Little fears like spiders, the dark, baby dolls coming to life and smothering us in our sleep (no, just me?) as well as big fears. Big, numbing fears like heights, crossing bridges, small confined spaces and public speaking.
It's natural to have fears, this I know, and it does no good to dwell on one's fears, this I also know, but there's one fear I have, one big, giant, scary kind of fear that always sits tucked in the back of my mind, tugging at my heart at the end of every day.
It's the fear of failing my children. Next to my fear of losing them or leaving them motherless should anything happen to me, it's the greatest fear I harbor as a mother.
As their mother, the only one they'll ever have, God-willing, I am in constant evaluation of myself and can't help but wonder,
"Am I failing them?"
Now, don't be mistaken, I am not paralyzed so much by this fear that I can't function or parent properly and for that I am grateful. It doesn't consume my every thought, but at the end of every day, in the quiet moments before I give in to sleep, I can't help but ask myself, "was I a good mother today?"
Most days the answer is yes, despite whatever small fires may have arisen, but some days, some times, the answer is a staggering "no" and that's when it stings a little. That's when I worry and I can't help but think I'm failing as a mother.
I fear that I'm not doing enough. That I'm not teaching them enough, encouraging them enough, cultivating and engaging their tiny minds enough. Some days, at the end of the day, I fear that I didn't say "I love you" enough.
I fear that I didn't read to them enough, say "yes" instead of "no" enough. That I didn't hug them enough or look them in the eye enough and give them my full undivided attention.
Although I try not to play the comparison game, I look at mothers around me who appear to have it all together, who appear to mother and wife and keep house so seamlessly and without effort and I am in awe. I wonder if they have the same fears as I do. The same fear of making a mistake, one single mistake that is so gigantic and life-altering that it totally sets their children up for failure as adults. That it messes them up so royally that instead of saving for their college fund, we should be saving for their therapy bills.
Oh my god, what if they don't even get into college because we didn't do enough flash cards? See? That's what I mean.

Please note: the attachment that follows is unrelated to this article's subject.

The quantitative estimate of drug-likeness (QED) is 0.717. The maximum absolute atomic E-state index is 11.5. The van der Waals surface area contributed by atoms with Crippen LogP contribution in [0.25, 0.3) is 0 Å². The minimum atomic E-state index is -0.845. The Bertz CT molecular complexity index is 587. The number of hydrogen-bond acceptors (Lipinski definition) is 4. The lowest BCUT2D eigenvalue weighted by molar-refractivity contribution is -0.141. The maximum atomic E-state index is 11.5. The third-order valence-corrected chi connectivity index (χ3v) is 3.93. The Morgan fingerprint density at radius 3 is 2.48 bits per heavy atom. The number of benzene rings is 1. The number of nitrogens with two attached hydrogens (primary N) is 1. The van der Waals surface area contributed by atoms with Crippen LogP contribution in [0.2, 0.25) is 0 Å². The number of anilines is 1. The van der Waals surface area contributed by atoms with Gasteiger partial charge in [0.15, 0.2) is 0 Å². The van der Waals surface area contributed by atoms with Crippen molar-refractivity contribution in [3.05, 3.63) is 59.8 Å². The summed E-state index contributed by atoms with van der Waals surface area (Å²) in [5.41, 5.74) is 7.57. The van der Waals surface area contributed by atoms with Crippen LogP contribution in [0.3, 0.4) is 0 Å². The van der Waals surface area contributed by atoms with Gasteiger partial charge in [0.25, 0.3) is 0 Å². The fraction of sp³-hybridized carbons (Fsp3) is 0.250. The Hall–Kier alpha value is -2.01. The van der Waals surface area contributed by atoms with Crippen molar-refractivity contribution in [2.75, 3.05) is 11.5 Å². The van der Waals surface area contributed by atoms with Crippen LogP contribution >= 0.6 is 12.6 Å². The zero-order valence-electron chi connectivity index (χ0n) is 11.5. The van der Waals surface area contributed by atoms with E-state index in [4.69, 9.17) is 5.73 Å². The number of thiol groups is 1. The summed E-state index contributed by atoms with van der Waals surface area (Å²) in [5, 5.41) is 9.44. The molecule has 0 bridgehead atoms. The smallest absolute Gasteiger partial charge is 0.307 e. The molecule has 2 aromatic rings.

As mothers, I would like to think it's universal to fear that we may be failing our children. After all, motherhood is the hardest, most selfless job in the world and I'd like to think that this fear of failing means that we really do care. That, after all, we really are invested in the success of our children so much that we really can't help but fear failing them. Maybe sometimes too invested, like do-their-preschool-homework-for-them-invested (not like I would know anything about that, ahem), but invested nonetheless.
It's evident that with each fear that I have, take for instance, when pregnant with our second child, the fear that I wouldn't be able to love said second child as much as I did my first, that I really have no reason to be fearful at all.
A normal fear, yes, but a fear so completely unfounded that I can laugh at myself now for ever fearing that. For ever thinking that I couldn't love another child as much as I loved my first.
Looking back, it was more the fear of the unknown, of how we would all adjust and transition to being a family of four that haunted me, more so than whether or not I would be able to love another baby and as we prepare to welcome our third son in just a few short months, I know with every fiber of my being that I can and will love him just as much as I my other two sons.
We both know what they say about hindsight.
In giving ourselves permission to fail, to not always be the perfect mother, I believe that maybe we're actually giving ourselves a certain freedom. A freedom to make mistakes, to not always do and say our best because we know it's not always that easy. A freedom to falter but most importantly, to allow ourselves to learn from those mistakes and missteps and to try again the next day, to be better, to be more patient, more engaging, to sit back, slow down and allow ourselves more grace.
If we look at mothering that way, it doesn't seem so scary after all.
After all, isn't it up to us to lead by example and teach our children not to be afraid of failure? That if they tried their very best, that's all we could have ever hoped for?
Maybe we as Moms just need to step back and take our own advice. In giving ourselves permission to fail, aren't we really succeeding after all?